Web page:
X-Ray Portrait of Proxima Centauri

Article written: 10 Nov , 2004

Chandra and XMM-Newton observations of the red dwarf star Proxima Centauri have shown that its surface is in a state of turmoil. Flares, or explosive outbursts, occur almost continually. This behavior can be traced to Proxima Centauri’s low mass, about a tenth that of the Sun. In the cores of low mass stars, nuclear fusion reactions that convert hydrogen to helium proceed very slowly, and create a turbulent, convective motion throughout their interiors. This motion stores up magnetic energy which is often released explosively in the star’s upper atmosphere where it produces flares in X-rays and other forms of light.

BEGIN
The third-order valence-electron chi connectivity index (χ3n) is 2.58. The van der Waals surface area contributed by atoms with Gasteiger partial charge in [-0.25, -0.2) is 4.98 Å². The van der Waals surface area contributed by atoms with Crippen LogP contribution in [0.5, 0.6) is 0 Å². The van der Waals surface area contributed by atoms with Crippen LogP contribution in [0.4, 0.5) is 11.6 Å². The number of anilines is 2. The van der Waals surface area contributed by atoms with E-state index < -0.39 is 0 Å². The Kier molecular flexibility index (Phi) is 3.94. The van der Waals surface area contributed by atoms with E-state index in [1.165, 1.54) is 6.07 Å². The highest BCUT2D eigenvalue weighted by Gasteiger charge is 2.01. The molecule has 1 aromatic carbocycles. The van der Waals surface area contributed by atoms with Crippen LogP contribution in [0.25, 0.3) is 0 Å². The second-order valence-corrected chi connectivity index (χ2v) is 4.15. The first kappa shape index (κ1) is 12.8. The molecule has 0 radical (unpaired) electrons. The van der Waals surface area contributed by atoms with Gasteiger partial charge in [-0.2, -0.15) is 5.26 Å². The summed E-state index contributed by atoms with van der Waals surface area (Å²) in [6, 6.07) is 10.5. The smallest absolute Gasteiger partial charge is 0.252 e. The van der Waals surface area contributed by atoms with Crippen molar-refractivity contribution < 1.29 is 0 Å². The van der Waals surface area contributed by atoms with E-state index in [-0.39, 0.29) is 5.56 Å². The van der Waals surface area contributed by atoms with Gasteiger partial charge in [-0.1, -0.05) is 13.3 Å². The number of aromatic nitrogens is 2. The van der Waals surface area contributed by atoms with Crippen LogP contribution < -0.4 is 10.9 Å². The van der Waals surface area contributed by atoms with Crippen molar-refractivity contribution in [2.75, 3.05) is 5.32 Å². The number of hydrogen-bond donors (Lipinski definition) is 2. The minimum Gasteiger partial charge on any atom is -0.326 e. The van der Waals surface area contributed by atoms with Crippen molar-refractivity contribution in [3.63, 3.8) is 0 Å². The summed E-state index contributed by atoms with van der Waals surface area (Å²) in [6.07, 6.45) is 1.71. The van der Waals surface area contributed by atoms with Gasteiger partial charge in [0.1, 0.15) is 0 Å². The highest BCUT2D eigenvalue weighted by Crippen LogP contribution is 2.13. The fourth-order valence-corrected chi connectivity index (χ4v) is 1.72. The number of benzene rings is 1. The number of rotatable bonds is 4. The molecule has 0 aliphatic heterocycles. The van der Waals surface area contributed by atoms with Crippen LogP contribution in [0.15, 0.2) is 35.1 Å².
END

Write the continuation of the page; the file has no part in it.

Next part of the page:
The same process produces X-rays on the Sun, but the magnetic energy is released in a less explosive manner through heating loops of gas, with occasional flares. The difference is due to the size of the convection zone, which in a more massive star such as the Sun, is smaller and closer to its surface.

Red dwarfs are the most common type of star. They have masses between about 8% and 50% of the mass of the Sun. Though they are much dimmer than the Sun, they will shine for much longer – trillions of years in the case of Proxima Centauri, compared to the estimated 10 billion-year lifetime of the Sun.

X-rays from Proxima Centauri are consistent with a point-like source. The extended X-ray glow is an instrumental effect. The nature of the two dots above the image is unknown – they could be background sources.

Original Source: Chandra News Release

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